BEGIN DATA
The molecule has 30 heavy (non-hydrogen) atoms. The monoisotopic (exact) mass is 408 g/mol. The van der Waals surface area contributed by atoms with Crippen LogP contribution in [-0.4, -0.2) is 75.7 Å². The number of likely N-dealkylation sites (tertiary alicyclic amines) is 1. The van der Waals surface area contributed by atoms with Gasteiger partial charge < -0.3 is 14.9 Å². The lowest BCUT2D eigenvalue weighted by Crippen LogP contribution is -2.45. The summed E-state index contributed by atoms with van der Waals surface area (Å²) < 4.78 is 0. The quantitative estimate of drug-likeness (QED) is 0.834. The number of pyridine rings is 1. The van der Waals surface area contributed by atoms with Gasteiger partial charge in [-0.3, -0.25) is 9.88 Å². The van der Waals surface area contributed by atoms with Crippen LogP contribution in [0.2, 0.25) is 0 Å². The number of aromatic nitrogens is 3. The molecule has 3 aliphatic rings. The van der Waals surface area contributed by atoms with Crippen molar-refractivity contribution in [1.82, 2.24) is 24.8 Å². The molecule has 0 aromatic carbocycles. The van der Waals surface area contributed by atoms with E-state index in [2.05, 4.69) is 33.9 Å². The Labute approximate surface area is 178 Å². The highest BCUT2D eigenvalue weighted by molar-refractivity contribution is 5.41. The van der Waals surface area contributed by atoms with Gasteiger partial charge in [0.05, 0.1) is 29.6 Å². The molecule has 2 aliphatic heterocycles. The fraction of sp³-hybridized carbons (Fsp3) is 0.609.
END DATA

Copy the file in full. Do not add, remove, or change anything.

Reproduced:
The molecule has 30 heavy (non-hydrogen) atoms. The monoisotopic (exact) mass is 408 g/mol. The van der Waals surface area contributed by atoms with Crippen LogP contribution in [-0.4, -0.2) is 75.7 Å². The number of likely N-dealkylation sites (tertiary alicyclic amines) is 1. The van der Waals surface area contributed by atoms with Gasteiger partial charge < -0.3 is 14.9 Å². The lowest BCUT2D eigenvalue weighted by Crippen LogP contribution is -2.45. The summed E-state index contributed by atoms with van der Waals surface area (Å²) < 4.78 is 0. The quantitative estimate of drug-likeness (QED) is 0.834. The number of pyridine rings is 1. The van der Waals surface area contributed by atoms with Gasteiger partial charge in [-0.3, -0.25) is 9.88 Å². The van der Waals surface area contributed by atoms with Crippen LogP contribution in [0.2, 0.25) is 0 Å². The number of aromatic nitrogens is 3. The molecule has 3 aliphatic rings. The van der Waals surface area contributed by atoms with Crippen molar-refractivity contribution in [1.82, 2.24) is 24.8 Å². The molecule has 0 aromatic carbocycles. The van der Waals surface area contributed by atoms with E-state index in [2.05, 4.69) is 33.9 Å². The Labute approximate surface area is 178 Å². The highest BCUT2D eigenvalue weighted by molar-refractivity contribution is 5.41. The van der Waals surface area contributed by atoms with Gasteiger partial charge in [0.05, 0.1) is 29.6 Å². The molecule has 2 aliphatic heterocycles. The fraction of sp³-hybridized carbons (Fsp3) is 0.609.